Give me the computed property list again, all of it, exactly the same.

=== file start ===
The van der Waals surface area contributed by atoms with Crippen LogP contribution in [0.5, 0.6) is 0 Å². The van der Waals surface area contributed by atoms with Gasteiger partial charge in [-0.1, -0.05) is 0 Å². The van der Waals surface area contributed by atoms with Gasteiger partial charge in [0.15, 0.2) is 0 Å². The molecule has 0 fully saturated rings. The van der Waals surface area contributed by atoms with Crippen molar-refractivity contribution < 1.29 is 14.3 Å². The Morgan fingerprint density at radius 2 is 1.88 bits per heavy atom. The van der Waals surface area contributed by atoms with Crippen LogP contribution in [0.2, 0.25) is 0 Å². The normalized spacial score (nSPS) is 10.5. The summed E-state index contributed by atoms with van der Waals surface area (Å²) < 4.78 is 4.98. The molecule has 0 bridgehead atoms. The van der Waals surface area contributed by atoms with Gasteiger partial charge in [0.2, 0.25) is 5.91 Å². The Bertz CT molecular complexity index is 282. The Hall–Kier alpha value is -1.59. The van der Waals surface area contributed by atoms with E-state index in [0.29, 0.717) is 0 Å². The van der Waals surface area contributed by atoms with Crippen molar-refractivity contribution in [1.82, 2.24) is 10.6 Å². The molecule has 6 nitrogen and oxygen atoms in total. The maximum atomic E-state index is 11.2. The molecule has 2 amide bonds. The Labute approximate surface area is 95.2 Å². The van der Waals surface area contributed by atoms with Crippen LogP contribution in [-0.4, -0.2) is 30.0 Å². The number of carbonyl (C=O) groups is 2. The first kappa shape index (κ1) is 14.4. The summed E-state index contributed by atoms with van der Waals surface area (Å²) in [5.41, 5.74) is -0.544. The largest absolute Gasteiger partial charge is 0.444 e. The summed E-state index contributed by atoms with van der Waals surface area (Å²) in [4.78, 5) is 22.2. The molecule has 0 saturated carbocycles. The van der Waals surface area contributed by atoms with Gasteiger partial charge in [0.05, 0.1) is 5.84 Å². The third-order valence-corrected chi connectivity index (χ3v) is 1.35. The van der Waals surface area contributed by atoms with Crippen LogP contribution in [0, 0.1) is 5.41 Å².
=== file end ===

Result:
The van der Waals surface area contributed by atoms with Crippen LogP contribution in [0.5, 0.6) is 0 Å². The van der Waals surface area contributed by atoms with Gasteiger partial charge in [-0.1, -0.05) is 0 Å². The van der Waals surface area contributed by atoms with Gasteiger partial charge in [0.15, 0.2) is 0 Å². The molecule has 0 fully saturated rings. The van der Waals surface area contributed by atoms with Crippen molar-refractivity contribution < 1.29 is 14.3 Å². The Morgan fingerprint density at radius 2 is 1.88 bits per heavy atom. The van der Waals surface area contributed by atoms with Crippen LogP contribution in [0.2, 0.25) is 0 Å². The normalized spacial score (nSPS) is 10.5. The summed E-state index contributed by atoms with van der Waals surface area (Å²) < 4.78 is 4.98. The molecule has 0 bridgehead atoms. The van der Waals surface area contributed by atoms with Gasteiger partial charge in [0.2, 0.25) is 5.91 Å². The Bertz CT molecular complexity index is 282. The Hall–Kier alpha value is -1.59. The van der Waals surface area contributed by atoms with E-state index in [0.29, 0.717) is 0 Å². The van der Waals surface area contributed by atoms with Crippen molar-refractivity contribution in [1.82, 2.24) is 10.6 Å². The molecule has 6 nitrogen and oxygen atoms in total. The maximum atomic E-state index is 11.2. The molecule has 2 amide bonds. The Labute approximate surface area is 95.2 Å². The van der Waals surface area contributed by atoms with Crippen LogP contribution in [-0.4, -0.2) is 30.0 Å². The number of carbonyl (C=O) groups is 2. The first kappa shape index (κ1) is 14.4. The summed E-state index contributed by atoms with van der Waals surface area (Å²) in [5.41, 5.74) is -0.544. The largest absolute Gasteiger partial charge is 0.444 e. The summed E-state index contributed by atoms with van der Waals surface area (Å²) in [4.78, 5) is 22.2. The molecule has 0 saturated carbocycles. The van der Waals surface area contributed by atoms with Gasteiger partial charge in [0.05, 0.1) is 5.84 Å². The third-order valence-corrected chi connectivity index (χ3v) is 1.35. The van der Waals surface area contributed by atoms with Crippen LogP contribution in [0, 0.1) is 5.41 Å².